Yale-New Haven neurosurgeons verifying effective eye tumor drug delivery localization with iMRI in VISIUS® Surgical Theatre
Intraoperative MRI and angiography confirms retinoblastoma chemotherapy
MINNEAPOLIS, MN, June 19, 2013 /PRNewswire/ – IMRIS Inc. (NASDAQ: IMRS; TSX:
IM) (“IMRIS” or the “Company”) today announced that Yale-New Haven
Hospital, New Haven, CT, neurosurgeons are confirming effective
chemotherapy delivery in treating eye cancer using intraoperative
imaging within the VISIUS(®) Surgical Theatre.
Selective intra-arterial chemotherapy is a growing strategy for treating
retinoblastomas – a rapid growth cancer in the eye primarily affecting
infants. The technique allows for delivery of an increased
concentration of the drug directly to the tumor and reduces the need to
use systemically delivered chemotherapy which can cause significant
Using the VISIUS Surgical Theatre with iMRI during the treatment
procedure is a novel approach to this strategy that permits Yale
neurosurgeons to confirm successful delivery of chemotherapy at the
tumor site. “Combining the intraoperative MRI with biplane angiography
has allowed us to rapidly acquire an intraoperative MRI and indirectly
confirm that the chemotherapy reached the site of interest,” said Dr.
Ketan R. Bulsara, Associate Professor of Neurosurgery and Director of
Neuroendovascular and Skull-Base Surgery at Yale School of Medicine. He
believes Yale-New Haven Hospital is the first to use the iMRI for
confirming this treatment method.
The VISIUS Surgical Theatre at Yale-New Haven Hospital features a
high-field iMRI that moves between three rooms for diagnostic and
surgical usage. Installed in 2010, the multi-disciplinary suite also
has biplane angiography in the third room to add a true intraoperative
imaging advantage to neurosurgical, endovascular and microsurgical
operating capabilities. The VISIUS iMRI does not require the patient to
be moved from the OR table to other rooms for scanning because the MR
moves on ceiling rails, so optimum positioning for neurosurgery is
never compromised and typical clinical workflow is not impacted.
For the retinoblastoma cases, the Yale-New Haven setup allows Dr.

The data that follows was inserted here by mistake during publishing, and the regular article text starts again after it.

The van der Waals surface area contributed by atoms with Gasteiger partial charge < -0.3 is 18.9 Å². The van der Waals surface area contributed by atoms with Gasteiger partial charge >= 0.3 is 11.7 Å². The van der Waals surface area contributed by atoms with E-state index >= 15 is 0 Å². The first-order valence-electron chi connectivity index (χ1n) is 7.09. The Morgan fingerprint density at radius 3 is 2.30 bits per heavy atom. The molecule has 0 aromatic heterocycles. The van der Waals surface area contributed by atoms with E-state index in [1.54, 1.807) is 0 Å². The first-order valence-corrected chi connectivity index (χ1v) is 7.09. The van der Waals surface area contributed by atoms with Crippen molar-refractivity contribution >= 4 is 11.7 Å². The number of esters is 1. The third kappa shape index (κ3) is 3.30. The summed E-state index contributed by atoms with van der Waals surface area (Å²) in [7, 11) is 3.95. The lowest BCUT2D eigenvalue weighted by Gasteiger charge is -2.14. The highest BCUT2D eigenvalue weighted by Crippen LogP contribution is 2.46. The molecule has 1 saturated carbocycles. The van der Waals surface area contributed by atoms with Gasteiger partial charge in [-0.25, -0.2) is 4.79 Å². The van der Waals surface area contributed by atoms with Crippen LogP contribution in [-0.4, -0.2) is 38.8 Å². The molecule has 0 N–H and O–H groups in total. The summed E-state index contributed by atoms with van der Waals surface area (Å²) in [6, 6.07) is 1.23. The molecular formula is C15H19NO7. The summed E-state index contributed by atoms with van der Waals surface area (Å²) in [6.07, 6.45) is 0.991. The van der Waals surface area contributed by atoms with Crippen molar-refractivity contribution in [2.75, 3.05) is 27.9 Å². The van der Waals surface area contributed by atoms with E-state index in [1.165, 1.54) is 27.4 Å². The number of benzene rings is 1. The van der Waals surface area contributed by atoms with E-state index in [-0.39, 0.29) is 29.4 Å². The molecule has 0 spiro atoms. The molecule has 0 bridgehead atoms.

Bulsara to use angiography to guide the drug delivery catheter from the
entry point at the femoral (leg) artery to the ophthalmic (eye) artery.
The surgeon can then confirm that the chemotherapy reached the site of
interest using iMRI – all in a single procedural space without ever
moving the patient.
A case report on the initial patient using iMRI, a seven-month-old
infant, was published in the Journal of NeuroInterventional Surgery in Nov. 2012. Multiple patients have been treated since then, and in
these cases complete tumor remission has been seen so far, according to
Bulsara. He added that this has avoided the need to remove the eye or
the need for systemic chemotherapy for these patients.
During the procedures, iMRI scans were obtained within 15 minutes after
drug delivery. “The iMRI provided enhanced visualization of the tumor
and the space around the eye using gadolinium as an indirect marker,”
said Dr. Bulsara.
In the first case, after each of three treatments – spaced four to six
weeks apart – imaging showed significant tumor reduction in the child’s
eye until it was all gone with no major systemic side effects
observed. “So far there hasn’t been a need to adjust the delivery
method because we haven’t seen evidence of the therapy going
elsewhere,” Bulsara said.
Patients selected for this method, he noted, undergo an extensive
evaluation by a Yale-New Haven Hospital team that includes Dr. Miguel
Materin, ophthalmologist; Farzana Parshanker, oncologist; and Jeremy
Asnes, pediatric cardiologist and co-surgeon.
Dr. Bulsara, one of only a select few neurosurgeons in the country that
is dual fellowship trained in skull based cerebrovascular microsurgery
and endovascular neurosurgery, believes that physicians are only
beginning to see the potential advantages of having all these
capabilities in a single room.
More about Retinoblastoma
Retinoblastoma is a rapidly developing cancer that develops in the cells
of the retina – the light detecting tissue of the eye. Affecting
children up to about 30 months old, an estimated 250-300 in the US
annually will develop the disease, according the American Cancer
Society. Representing about 3 percent of all childhood malignancies, it
is the most common inherited childhood malignancy. In the developed
world, retinoblastoma has one of the best cure rates of all childhood
cancers (95-98%), with more than nine out of every ten sufferers
surviving into adulthood. The first sign of retinoblastoma is usually a
white reflex in the eye, often called a cat’s eye appearance, in which
a white-yellow tumor mass is seen through the pupil.
IMRIS (NASDAQ: IMRS; TSX: IM) is a global leader in providing image
guided therapy solutions through its VISIUS Surgical Theatre – a
revolutionary, multifunctional surgical environment that provides
unmatched intraoperative vision to clinicians to assist in decision
making and enhance precision in treatment. VISIUS Surgical Theatres
serve the neurosurgical, cardiovascular and cerebrovascular markets and
have been selected by leading medical institutions around the world.
SOURCE IMRIS Inc.
Image with caption: “The VISIUS Surgical Theatre at Yale-New Haven Hospital features a high-field intraoperative MRI that moves between three rooms for diagnostic and surgical usage. The third room also has a biplane angiography for neurosurgical, endovascular and microsurgical operating capabilities. (CNW Group/IMRIS Inc.)”. Image available at: http://photos.newswire.ca/images/download/20130619_C9577_PHOTO_EN_28242.jpg